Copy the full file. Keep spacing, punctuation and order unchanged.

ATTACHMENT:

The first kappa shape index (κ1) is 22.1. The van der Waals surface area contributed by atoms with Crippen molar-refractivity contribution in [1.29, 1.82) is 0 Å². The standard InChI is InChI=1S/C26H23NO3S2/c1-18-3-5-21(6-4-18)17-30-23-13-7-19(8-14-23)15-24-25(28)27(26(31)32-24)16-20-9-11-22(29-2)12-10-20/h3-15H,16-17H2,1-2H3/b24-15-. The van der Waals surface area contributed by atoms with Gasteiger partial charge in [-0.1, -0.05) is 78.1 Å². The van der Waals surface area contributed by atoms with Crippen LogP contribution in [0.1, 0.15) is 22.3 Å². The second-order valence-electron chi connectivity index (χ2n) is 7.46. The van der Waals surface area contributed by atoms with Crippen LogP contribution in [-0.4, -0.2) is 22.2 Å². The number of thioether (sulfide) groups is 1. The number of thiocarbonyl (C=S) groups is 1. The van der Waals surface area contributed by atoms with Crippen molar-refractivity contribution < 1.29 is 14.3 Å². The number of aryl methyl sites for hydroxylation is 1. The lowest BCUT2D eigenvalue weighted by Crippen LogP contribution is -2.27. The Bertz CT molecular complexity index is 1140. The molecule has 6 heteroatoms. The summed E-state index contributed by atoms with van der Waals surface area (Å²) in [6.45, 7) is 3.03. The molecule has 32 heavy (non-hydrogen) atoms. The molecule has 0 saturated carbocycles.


The first kappa shape index (κ1) is 22.1. The van der Waals surface area contributed by atoms with Crippen molar-refractivity contribution in [1.29, 1.82) is 0 Å². The standard InChI is InChI=1S/C26H23NO3S2/c1-18-3-5-21(6-4-18)17-30-23-13-7-19(8-14-23)15-24-25(28)27(26(31)32-24)16-20-9-11-22(29-2)12-10-20/h3-15H,16-17H2,1-2H3/b24-15-. The van der Waals surface area contributed by atoms with Gasteiger partial charge in [-0.1, -0.05) is 78.1 Å². The van der Waals surface area contributed by atoms with Crippen LogP contribution in [0.1, 0.15) is 22.3 Å². The second-order valence-electron chi connectivity index (χ2n) is 7.46. The van der Waals surface area contributed by atoms with Crippen LogP contribution in [-0.4, -0.2) is 22.2 Å². The number of thioether (sulfide) groups is 1. The number of thiocarbonyl (C=S) groups is 1. The van der Waals surface area contributed by atoms with Crippen molar-refractivity contribution < 1.29 is 14.3 Å². The number of aryl methyl sites for hydroxylation is 1. The lowest BCUT2D eigenvalue weighted by Crippen LogP contribution is -2.27. The Bertz CT molecular complexity index is 1140. The molecule has 6 heteroatoms. The summed E-state index contributed by atoms with van der Waals surface area (Å²) in [6.45, 7) is 3.03. The molecule has 32 heavy (non-hydrogen) atoms. The molecule has 0 saturated carbocycles.